CEO, GS3 Global
Location: Livonia, Mich.
Education: B.S., chemistry, Bennett College
What drew you to the auto industry? I never thought I’d be working in the auto industry, though I love cars. Lo and behold, Ford Motor Co. comes recruiting at a college fair at North Carolina A&T that I went to and met a representative from Ford and decided to give it a shot.
First automotive job: R&D engineer at Ford Motor Co. in 1986.
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Big break: Landing in the plastics division at Ford.
What is the major challenge you’ve faced in your career? It was when I first came to Ford. I think I was the second Black female engineer in the plastics division. That can be a little trying because now you’re having to maneuver an environment with men. Even though I had four brothers, it was different. But it wasn’t a challenge that I wasn’t prepared for.
You’ve been in the industry 34 years. What has been the most important change you’ve seen? The number of women now that you see in positions that I didn’t see when I first came in. You didn’t see VPs being women. That’s been the biggest change is seeing more women taking the helm.
What work achievement are you most proud of? Starting and sustaining a business is one of the things I am proud of. I am able to say that I contribute to the community, that I’m able to mentor — I’m able to employ — people.
Describe your leadership style. It is very collaborative. I enjoy getting multiple opinions. I like hearing from my team because they’re the ones who have to make things work. We are a listening group, a learning group. I like for my team to be able to come to me and say, “Hey, I made a mistake,” and then we talk it through and see what we can do to prevent it for the next time.
Is there anything you wish you had done differently in your career? Nah, it’s been a joy. It’s been a ride. I’ve loved every minute of it.
What should be done to encourage women to enter the auto industry? When we’re talking to the young ones about the auto industry, I think we should include their parents in that discussion because when I do that, I notice then the conversation kind of changes. When the parent has more questions or they start bringing up their concerns, you’re able to debunk their concerns.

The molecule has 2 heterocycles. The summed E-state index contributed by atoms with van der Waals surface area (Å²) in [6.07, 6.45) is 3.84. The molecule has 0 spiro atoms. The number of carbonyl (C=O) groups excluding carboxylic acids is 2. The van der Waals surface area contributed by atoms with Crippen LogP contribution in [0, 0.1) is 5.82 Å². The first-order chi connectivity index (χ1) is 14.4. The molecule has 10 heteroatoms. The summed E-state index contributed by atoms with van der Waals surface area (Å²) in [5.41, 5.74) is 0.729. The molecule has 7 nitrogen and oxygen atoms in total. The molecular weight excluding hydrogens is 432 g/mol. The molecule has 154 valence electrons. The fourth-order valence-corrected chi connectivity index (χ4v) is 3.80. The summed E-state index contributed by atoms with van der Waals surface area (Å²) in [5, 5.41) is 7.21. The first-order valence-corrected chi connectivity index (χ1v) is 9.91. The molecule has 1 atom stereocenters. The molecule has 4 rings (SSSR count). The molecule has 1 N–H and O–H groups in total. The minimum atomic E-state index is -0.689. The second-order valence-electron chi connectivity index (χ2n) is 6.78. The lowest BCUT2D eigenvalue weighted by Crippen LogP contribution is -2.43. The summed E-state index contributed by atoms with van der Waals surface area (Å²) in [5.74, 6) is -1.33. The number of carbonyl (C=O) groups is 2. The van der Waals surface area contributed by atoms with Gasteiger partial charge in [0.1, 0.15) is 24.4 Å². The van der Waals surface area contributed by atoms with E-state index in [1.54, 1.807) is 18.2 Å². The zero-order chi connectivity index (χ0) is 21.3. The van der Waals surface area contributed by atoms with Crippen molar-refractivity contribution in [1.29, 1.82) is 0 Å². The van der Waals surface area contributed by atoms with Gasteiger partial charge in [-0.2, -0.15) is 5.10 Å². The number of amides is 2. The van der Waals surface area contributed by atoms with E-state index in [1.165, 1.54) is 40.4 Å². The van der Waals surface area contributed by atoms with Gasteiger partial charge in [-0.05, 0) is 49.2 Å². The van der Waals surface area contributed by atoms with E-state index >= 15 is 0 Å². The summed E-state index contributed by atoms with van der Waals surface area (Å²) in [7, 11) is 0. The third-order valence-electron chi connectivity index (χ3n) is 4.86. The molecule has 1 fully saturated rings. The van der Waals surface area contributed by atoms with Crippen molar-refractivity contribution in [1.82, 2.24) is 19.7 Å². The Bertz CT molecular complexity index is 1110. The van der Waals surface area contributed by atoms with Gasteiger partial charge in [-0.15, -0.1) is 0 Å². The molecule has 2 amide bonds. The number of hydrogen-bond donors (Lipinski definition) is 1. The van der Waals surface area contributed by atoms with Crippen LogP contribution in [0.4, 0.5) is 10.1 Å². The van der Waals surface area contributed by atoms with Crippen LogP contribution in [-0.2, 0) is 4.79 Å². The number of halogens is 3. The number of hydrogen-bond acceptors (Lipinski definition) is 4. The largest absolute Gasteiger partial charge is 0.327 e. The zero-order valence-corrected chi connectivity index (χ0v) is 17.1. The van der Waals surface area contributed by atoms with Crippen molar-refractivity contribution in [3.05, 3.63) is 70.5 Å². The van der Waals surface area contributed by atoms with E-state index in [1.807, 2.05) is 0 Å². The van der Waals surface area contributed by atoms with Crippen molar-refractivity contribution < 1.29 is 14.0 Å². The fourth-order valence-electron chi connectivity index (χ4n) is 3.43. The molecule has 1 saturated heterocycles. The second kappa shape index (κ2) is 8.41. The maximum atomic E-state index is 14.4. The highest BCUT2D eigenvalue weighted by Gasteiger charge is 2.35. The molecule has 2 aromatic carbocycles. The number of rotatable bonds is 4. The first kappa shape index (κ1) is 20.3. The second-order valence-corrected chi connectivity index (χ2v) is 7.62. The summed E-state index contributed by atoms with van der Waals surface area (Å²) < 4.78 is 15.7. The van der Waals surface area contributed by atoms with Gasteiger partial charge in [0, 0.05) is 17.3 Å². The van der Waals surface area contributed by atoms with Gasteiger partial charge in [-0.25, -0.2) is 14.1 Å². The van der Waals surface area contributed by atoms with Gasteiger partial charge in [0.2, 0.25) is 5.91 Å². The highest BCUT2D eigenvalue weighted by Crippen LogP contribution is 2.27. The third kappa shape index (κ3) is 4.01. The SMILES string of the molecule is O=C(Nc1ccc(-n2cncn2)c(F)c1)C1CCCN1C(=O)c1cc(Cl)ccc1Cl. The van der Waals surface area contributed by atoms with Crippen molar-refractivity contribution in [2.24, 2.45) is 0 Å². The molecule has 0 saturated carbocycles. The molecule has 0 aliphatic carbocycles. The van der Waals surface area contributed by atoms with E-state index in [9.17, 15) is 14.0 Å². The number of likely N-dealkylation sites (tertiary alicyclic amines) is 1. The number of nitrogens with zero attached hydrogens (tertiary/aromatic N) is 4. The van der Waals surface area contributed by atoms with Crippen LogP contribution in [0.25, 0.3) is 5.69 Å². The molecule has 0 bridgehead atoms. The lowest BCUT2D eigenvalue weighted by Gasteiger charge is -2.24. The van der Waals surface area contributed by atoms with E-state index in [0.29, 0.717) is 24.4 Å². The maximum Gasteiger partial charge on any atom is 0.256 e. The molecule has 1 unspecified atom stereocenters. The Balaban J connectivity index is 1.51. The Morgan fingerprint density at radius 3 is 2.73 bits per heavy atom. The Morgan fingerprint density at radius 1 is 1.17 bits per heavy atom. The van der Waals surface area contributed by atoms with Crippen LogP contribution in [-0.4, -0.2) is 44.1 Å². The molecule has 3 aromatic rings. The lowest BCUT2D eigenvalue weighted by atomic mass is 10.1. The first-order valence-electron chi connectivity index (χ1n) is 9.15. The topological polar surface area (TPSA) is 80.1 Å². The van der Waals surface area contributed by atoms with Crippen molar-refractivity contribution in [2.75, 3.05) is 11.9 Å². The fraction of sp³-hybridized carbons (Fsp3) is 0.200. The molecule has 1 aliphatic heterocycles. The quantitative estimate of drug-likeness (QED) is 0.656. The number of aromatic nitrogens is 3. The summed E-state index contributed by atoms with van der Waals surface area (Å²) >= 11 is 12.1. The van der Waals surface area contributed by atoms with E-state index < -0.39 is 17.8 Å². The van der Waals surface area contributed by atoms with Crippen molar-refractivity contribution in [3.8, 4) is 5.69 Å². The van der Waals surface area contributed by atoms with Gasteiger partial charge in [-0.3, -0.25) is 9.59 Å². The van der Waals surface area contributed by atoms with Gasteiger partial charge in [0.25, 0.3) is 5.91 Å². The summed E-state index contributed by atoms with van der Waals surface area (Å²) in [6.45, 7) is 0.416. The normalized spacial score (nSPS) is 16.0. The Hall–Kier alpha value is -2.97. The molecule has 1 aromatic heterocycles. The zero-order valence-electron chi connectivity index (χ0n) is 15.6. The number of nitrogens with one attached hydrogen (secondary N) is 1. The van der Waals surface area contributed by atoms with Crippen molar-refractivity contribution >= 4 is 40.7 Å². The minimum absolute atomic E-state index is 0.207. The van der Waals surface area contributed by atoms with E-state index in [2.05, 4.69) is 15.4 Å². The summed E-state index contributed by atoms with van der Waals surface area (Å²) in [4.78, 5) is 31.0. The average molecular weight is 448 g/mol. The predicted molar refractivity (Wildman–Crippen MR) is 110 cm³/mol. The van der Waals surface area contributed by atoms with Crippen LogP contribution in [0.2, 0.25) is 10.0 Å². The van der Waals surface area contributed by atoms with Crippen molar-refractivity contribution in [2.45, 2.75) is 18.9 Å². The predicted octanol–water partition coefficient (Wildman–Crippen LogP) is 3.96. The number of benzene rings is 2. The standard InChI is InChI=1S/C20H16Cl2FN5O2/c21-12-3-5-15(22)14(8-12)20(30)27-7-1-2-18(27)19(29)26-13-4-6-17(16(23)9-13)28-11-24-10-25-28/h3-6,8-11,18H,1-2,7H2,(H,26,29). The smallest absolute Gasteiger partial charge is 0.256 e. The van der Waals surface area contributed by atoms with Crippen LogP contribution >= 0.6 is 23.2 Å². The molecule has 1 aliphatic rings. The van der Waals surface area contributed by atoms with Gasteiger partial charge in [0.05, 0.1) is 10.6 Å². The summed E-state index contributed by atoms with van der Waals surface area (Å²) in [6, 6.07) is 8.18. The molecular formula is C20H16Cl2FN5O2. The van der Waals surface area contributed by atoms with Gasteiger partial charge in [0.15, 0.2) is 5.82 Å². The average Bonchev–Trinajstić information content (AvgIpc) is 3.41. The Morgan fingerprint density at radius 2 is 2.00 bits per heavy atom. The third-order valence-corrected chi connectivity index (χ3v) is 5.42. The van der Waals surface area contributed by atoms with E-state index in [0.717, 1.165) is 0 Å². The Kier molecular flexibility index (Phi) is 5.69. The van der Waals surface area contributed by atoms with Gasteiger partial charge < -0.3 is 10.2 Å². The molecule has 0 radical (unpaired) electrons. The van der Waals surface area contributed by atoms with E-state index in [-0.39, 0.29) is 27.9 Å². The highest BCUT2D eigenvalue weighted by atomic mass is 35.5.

How do you bring your best self to work? I meditate. I started incorporating that in the morning and at night, and I spend about 20 minutes doing that. I think doing that just kind of settles everything down, and now — especially now with COVID — it helps with that centering.
What’s your favorite weekend activity? Since my mom had a stroke — maybe it’s more nerdy than anything — I have been trying to read up on research or things that have to do with brain trauma.
What’s the best book you’ve read in the last year, and what did you get out of it? Bring Yourself: How to Harness the Power of Connection to Negotiate Fearlessly by Mori Taheripour. I feel like I’ve grown from it, and we’re much better in closing deals. We don’t get to “no” so quickly. We are able to come back, propose something else, and then, sometimes when I’m sitting right there, thinking of her book makes me think of the perfect response.
If there were 25 hours in a day, how would you spend your extra hour? Getting a full spa treatment from head to toe. Something just for me. I had put a metric down that at least one day out of three months would just be me — no family, no work, just me. I wouldn’t do anything. I think I accomplished that one, maybe two days.
— Audrey LaForest